Chromium(II) oxide
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IUPAC name
chromium(II) oxide
Molar mass 67.996 g/mol
Appearance black
Melting point 300 °C (572 °F; 573 K) (decomposes)
cubic, cF8
Fm3m, No. 225
Except where otherwise noted, data are given for materials in their standard state (at 25 °C [77 °F], 100 kPa).
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Chromium(II) oxide (CrO) is an inorganic compound composed of chromium and oxygen.[1] It is a black powder that crystallises in the rock salt structure.[2] Hypophosphites may reduce chromium(III) oxide to chromium(II) oxide:

H3PO2 + 2 Cr2O3 → 4 CrO + H3PO4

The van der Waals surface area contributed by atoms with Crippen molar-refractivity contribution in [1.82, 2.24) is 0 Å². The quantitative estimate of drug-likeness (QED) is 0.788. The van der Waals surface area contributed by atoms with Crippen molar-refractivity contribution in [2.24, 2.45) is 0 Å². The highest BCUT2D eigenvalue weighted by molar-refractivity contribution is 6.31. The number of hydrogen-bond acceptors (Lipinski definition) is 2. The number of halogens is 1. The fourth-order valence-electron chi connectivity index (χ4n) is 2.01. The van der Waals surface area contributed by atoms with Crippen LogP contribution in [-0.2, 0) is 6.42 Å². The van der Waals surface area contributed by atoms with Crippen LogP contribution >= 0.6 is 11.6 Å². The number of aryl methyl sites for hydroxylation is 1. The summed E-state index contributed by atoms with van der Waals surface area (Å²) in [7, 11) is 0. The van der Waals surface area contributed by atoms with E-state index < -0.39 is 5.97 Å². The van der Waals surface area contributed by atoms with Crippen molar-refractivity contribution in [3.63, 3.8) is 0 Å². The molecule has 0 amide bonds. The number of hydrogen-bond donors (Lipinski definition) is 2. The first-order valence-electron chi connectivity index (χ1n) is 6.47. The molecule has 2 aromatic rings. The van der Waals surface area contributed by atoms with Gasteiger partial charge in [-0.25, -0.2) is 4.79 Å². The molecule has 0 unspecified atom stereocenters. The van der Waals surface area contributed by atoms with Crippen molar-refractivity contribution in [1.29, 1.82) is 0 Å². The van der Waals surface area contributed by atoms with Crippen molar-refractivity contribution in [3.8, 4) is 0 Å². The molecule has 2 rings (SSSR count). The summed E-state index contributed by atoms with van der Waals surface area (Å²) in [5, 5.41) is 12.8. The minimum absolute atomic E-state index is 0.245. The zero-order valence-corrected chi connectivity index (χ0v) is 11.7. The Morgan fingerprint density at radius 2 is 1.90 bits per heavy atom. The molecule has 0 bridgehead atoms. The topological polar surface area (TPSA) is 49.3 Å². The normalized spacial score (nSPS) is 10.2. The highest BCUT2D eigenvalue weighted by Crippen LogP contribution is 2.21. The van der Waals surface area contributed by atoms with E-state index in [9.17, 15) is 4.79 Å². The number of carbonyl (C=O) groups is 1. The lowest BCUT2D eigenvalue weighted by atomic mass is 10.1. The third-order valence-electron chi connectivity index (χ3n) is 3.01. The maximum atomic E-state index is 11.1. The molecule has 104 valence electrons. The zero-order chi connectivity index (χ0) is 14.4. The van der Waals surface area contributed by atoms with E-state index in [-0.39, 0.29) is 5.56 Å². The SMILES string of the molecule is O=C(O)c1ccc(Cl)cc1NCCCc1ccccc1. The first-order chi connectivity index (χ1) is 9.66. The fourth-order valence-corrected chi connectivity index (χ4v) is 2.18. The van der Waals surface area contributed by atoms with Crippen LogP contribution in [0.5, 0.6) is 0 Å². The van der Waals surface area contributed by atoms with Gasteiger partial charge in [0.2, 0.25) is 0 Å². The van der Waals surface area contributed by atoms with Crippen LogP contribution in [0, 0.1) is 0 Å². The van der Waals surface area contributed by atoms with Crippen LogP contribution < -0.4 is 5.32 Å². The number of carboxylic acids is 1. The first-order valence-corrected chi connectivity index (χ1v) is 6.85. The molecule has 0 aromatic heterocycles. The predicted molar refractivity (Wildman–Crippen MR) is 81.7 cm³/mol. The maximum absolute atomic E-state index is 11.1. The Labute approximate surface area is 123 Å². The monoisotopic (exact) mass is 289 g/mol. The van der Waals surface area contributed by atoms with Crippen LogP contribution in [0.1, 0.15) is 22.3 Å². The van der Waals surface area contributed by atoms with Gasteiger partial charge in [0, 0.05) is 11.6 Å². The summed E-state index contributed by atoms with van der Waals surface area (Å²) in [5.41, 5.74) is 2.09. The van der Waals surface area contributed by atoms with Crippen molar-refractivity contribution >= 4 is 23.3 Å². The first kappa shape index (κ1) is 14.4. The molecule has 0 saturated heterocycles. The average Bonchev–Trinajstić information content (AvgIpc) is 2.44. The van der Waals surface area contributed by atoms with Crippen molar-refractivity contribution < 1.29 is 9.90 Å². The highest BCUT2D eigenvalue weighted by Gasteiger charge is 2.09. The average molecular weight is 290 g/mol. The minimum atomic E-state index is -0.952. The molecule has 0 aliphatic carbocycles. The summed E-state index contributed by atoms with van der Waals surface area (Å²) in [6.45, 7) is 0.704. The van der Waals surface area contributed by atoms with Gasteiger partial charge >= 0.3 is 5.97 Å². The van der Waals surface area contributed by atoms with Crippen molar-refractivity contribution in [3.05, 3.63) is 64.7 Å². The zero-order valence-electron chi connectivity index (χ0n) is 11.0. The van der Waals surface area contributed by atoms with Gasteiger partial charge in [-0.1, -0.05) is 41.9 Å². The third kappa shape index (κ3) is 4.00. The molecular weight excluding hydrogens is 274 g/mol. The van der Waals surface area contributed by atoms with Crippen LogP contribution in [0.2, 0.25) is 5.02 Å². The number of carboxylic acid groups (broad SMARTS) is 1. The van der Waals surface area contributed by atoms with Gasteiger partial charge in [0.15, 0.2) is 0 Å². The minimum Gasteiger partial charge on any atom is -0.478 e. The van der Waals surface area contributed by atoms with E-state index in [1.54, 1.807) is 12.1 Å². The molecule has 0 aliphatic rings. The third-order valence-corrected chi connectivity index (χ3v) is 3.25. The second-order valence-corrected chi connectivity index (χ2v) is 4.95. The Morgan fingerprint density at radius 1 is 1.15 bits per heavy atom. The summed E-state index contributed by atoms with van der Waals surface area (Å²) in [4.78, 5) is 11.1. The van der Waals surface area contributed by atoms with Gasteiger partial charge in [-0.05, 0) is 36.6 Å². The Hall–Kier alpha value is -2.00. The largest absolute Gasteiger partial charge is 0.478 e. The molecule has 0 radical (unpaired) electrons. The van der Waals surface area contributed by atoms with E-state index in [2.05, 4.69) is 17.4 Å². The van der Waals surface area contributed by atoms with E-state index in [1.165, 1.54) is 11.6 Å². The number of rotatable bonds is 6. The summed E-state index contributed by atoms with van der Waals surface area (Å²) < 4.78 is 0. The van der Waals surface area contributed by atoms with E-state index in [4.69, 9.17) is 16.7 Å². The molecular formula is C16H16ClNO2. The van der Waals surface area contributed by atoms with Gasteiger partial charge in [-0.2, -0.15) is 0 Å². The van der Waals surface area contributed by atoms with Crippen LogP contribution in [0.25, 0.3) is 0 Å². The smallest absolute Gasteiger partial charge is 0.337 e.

It is readily oxidized by the atmosphere. CrO is basic, while CrO3 is acidic, and Cr2O3 is amphoteric.[3]

CrO occurs in the spectra of luminous red novae, which occur when two stars collide. It is not known why red novae are the only objects that feature this molecule; one possible explanation is an as-yet-unknown nucleosynthesis process.[4]

See also


  1. ^ Satish. Anand, Raj. Kumar (1989), Dictionary of Inorganic Chemistry, Anmol Publications, ISBN 978-81-7041-236-6
  2. ^ Egon Wiberg, Arnold Frederick Holleman (2001) Inorganic Chemistry, Elsevier ISBN 0-12-352651-5
  3. ^ Chemistry 7th edition, by Raymond Chang page 645 (problem 15.100)
  4. ^ Kamiński, T.; Mason, E.; Tylenda, R.; Schmidt, M. R. (2015). "Post-outburst spectra of a stellar-merger remnant of V1309 Scorpii: From a twin of V838 Monocerotis to a clone of V4332 Sagittarii". Astronomy & Astrophysics. 580: A34. arXiv:1504.03421. Bibcode:2015A&A...580A..34K. doi:10.1051/0004-6361/201526212. S2CID 118566357.